Friday, March 1, 2019

Jimmy Dore - How Wall Street Gave Us Trump w/Michael Hudson -

Jimmy Dore says how the housing market collapsed in 2008 and the banks were teetering on bankruptcy, so the government, i,e, us, bailed them out. After they got their money the banks then repossessed  5.6 houses - a double whammy. Quids in!,


Konrad said...

I saw this. When bank fraud caused severe bank debt, the US government bailed out the banks and bondholders, while leaving the debts of ordinary people intact. As a result, 10 million Americans were thrown out of their houses. Banks have become bigger and greedier than ever, while average Americans have become more indebted than ever.

Jimmy Dore says the masses saw more of the same in Hillary, so she lost the election. He notes that we are spending more than ever on war, but there is “no money” for Universal Medicare.

Hudson notes that ancient Babylon understood that debt always grows faster than GDP, such that society will collapse without periodic debt jubilees. Hudson says the first society to totally do away with debt jubilees was ancient Rome, and that this eventually led to Rome’s collapse. He says that a few Greek kings tried to have debt jubilees (e.g. Agis IV pf Sparta and Cleomenes III of Sparta), and were therefore murdered by creditor-oligarchs. The same thing happened to the Gracchi brothers in Rome, and of course to Julius Caesar.

Which reminds me: I have many problems with Julius Caesar, but I reject all claims that Caesar “ended democracy.” Republican Rome was not a democracy. It was an oligarchy, in which creditors sought to get richer at the expense of society, just like today. Julius Caesar’s reforms made him very popular with the masses. Hence the creditor-oligarchs murdered him. After that, most of the emperors treated the masses better than the oligarchs had treated the masses. The false claim that Republican Rome was a democracy is a product of today’s illusion that the UK and USA are democracies. This is a farce. (Jamie Dimon, head of JPMorgan Chase, calls himself a “Democrat.”)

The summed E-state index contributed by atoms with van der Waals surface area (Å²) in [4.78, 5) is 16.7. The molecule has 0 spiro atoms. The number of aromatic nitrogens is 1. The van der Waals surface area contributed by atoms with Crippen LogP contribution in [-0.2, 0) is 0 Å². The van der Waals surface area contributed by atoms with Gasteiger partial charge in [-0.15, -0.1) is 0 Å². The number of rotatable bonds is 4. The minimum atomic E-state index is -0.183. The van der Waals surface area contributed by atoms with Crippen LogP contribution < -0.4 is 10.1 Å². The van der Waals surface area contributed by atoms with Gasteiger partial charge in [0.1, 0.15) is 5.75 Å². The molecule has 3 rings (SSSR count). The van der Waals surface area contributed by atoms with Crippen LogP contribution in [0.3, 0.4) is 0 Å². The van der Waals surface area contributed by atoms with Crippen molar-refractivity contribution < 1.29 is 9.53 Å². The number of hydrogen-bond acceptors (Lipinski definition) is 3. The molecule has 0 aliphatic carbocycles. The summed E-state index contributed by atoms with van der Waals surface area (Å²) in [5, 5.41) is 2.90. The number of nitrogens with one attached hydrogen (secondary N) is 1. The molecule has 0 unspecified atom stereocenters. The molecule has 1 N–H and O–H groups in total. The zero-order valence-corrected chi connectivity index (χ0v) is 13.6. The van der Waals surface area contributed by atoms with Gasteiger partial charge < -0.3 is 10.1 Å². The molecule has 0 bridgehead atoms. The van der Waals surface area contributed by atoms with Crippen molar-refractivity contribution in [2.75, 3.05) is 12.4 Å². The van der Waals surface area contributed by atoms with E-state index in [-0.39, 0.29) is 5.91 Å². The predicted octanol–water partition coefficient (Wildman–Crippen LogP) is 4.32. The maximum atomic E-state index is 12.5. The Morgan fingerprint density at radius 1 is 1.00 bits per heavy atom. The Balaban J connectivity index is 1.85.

Greek society fell because Greek creditor-oligarchs allied with Rome in order to deal with increasing pressure from the indebted masses. The oligarchs also allied with Rome because the Antigonid dynasty of Macedon, led by Philip V, was threatening to invade Greece and to erase debts. As a result of this alliance, Greece was reduced to a mere province of Rome after the Battle of Cynoscephalae (197 BC).

Hudson says that Reagan’s “supply side economics” is a misnomer because its adds nothing to the supply of goods or services. It is a monetary giveaway to the rich. He says that today’s wealth is in the financial economy, not the real economy. Today’s wealth does not rise from factories or production. It is capital gains inflated by the Fed, which has created $4.6 trillion since 2008 to buy stocks and bonds and real estate. Not to help average people with their debts. Not to employ people. Just to make the rich richer.

GLH said...

I know of no economist that could fill MH's shoes.

Chewitup said...

It's interesting to watch this video after watching Becky Quick's long interview with Warren Buffett following his 2019 letter to shareholders. Optimism vs pessimism in the American capitalist system.

Buffett pointed out that as economic actors have become more and more specialized over the decades, inequality has grown in proportion. He said we need to do a better job of distributing the wealth that has been created and admitted that politics has been overinfluenced by capital.

Mike Norman points out on his videos that current gov't spending is keeping the economy heading in the right direction. To Michael Hudson's point, unless people start marching with pitchforks the status quo will remain. And Hudson mentions identity politics as being unhelpful to the Democrats cause. Race and gender arguments keep the real issue of working class stagnaton at bay. The elites prefer that we muddle along. Warren Buffett won't mind a nice steady muddle.